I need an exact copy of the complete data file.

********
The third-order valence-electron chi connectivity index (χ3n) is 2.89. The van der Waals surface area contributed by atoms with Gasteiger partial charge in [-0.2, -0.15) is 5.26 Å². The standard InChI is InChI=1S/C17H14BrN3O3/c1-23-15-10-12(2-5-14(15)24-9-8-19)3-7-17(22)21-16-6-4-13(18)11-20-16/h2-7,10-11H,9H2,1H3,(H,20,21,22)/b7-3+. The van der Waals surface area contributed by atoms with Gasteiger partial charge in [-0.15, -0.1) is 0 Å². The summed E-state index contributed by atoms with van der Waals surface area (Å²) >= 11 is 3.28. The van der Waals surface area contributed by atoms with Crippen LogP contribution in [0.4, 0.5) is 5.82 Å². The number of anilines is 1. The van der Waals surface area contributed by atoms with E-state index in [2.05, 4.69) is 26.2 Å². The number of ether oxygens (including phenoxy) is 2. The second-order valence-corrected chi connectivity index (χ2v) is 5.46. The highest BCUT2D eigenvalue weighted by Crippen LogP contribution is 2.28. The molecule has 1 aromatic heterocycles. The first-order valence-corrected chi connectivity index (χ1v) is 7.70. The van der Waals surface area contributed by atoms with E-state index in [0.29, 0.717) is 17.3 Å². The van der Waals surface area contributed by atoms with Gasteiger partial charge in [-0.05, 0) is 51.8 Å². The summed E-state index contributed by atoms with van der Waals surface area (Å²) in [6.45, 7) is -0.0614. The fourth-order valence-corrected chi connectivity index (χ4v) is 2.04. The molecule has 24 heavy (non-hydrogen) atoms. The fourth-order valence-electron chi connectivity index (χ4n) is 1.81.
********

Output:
The third-order valence-electron chi connectivity index (χ3n) is 2.89. The van der Waals surface area contributed by atoms with Gasteiger partial charge in [-0.2, -0.15) is 5.26 Å². The standard InChI is InChI=1S/C17H14BrN3O3/c1-23-15-10-12(2-5-14(15)24-9-8-19)3-7-17(22)21-16-6-4-13(18)11-20-16/h2-7,10-11H,9H2,1H3,(H,20,21,22)/b7-3+. The van der Waals surface area contributed by atoms with Gasteiger partial charge in [-0.15, -0.1) is 0 Å². The summed E-state index contributed by atoms with van der Waals surface area (Å²) >= 11 is 3.28. The van der Waals surface area contributed by atoms with Crippen LogP contribution in [0.4, 0.5) is 5.82 Å². The number of anilines is 1. The van der Waals surface area contributed by atoms with E-state index in [2.05, 4.69) is 26.2 Å². The number of ether oxygens (including phenoxy) is 2. The second-order valence-corrected chi connectivity index (χ2v) is 5.46. The highest BCUT2D eigenvalue weighted by Crippen LogP contribution is 2.28. The molecule has 1 aromatic heterocycles. The first-order valence-corrected chi connectivity index (χ1v) is 7.70. The van der Waals surface area contributed by atoms with E-state index in [0.29, 0.717) is 17.3 Å². The van der Waals surface area contributed by atoms with Gasteiger partial charge in [-0.05, 0) is 51.8 Å². The summed E-state index contributed by atoms with van der Waals surface area (Å²) in [6.45, 7) is -0.0614. The fourth-order valence-corrected chi connectivity index (χ4v) is 2.04. The molecule has 24 heavy (non-hydrogen) atoms. The fourth-order valence-electron chi connectivity index (χ4n) is 1.81.